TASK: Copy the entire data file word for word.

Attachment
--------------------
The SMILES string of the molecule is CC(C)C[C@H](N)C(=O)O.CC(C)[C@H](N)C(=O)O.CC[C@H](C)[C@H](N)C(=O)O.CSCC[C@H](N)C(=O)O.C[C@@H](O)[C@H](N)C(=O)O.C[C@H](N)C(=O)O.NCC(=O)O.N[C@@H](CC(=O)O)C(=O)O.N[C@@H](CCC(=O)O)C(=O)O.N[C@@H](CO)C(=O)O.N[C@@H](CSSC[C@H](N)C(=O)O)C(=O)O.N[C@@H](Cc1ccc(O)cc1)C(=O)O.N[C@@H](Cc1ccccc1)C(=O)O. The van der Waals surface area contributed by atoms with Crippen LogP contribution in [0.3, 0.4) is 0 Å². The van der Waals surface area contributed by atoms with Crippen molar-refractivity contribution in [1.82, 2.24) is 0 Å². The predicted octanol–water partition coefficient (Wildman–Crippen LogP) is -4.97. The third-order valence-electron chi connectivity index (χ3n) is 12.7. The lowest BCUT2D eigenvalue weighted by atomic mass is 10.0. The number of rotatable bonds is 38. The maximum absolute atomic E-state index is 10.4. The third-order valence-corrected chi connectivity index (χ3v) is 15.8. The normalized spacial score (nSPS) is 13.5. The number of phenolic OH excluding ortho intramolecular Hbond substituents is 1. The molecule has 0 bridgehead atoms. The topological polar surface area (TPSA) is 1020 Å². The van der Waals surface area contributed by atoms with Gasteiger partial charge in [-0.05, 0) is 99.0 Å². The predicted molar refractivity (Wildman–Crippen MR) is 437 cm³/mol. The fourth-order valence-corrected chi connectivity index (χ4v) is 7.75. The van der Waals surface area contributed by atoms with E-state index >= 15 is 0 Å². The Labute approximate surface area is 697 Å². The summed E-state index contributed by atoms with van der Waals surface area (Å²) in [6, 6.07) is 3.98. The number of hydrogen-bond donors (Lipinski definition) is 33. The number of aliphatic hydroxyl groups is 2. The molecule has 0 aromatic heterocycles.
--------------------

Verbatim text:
The SMILES string of the molecule is CC(C)C[C@H](N)C(=O)O.CC(C)[C@H](N)C(=O)O.CC[C@H](C)[C@H](N)C(=O)O.CSCC[C@H](N)C(=O)O.C[C@@H](O)[C@H](N)C(=O)O.C[C@H](N)C(=O)O.NCC(=O)O.N[C@@H](CC(=O)O)C(=O)O.N[C@@H](CCC(=O)O)C(=O)O.N[C@@H](CO)C(=O)O.N[C@@H](CSSC[C@H](N)C(=O)O)C(=O)O.N[C@@H](Cc1ccc(O)cc1)C(=O)O.N[C@@H](Cc1ccccc1)C(=O)O. The van der Waals surface area contributed by atoms with Crippen LogP contribution in [0.3, 0.4) is 0 Å². The van der Waals surface area contributed by atoms with Crippen molar-refractivity contribution in [1.82, 2.24) is 0 Å². The predicted octanol–water partition coefficient (Wildman–Crippen LogP) is -4.97. The third-order valence-electron chi connectivity index (χ3n) is 12.7. The lowest BCUT2D eigenvalue weighted by atomic mass is 10.0. The number of rotatable bonds is 38. The maximum absolute atomic E-state index is 10.4. The third-order valence-corrected chi connectivity index (χ3v) is 15.8. The normalized spacial score (nSPS) is 13.5. The number of phenolic OH excluding ortho intramolecular Hbond substituents is 1. The molecule has 0 bridgehead atoms. The topological polar surface area (TPSA) is 1020 Å². The van der Waals surface area contributed by atoms with Gasteiger partial charge in [-0.05, 0) is 99.0 Å². The predicted molar refractivity (Wildman–Crippen MR) is 437 cm³/mol. The fourth-order valence-corrected chi connectivity index (χ4v) is 7.75. The van der Waals surface area contributed by atoms with E-state index >= 15 is 0 Å². The Labute approximate surface area is 697 Å². The summed E-state index contributed by atoms with van der Waals surface area (Å²) in [6, 6.07) is 3.98. The number of hydrogen-bond donors (Lipinski definition) is 33. The number of aliphatic hydroxyl groups is 2. The molecule has 0 aromatic heterocycles.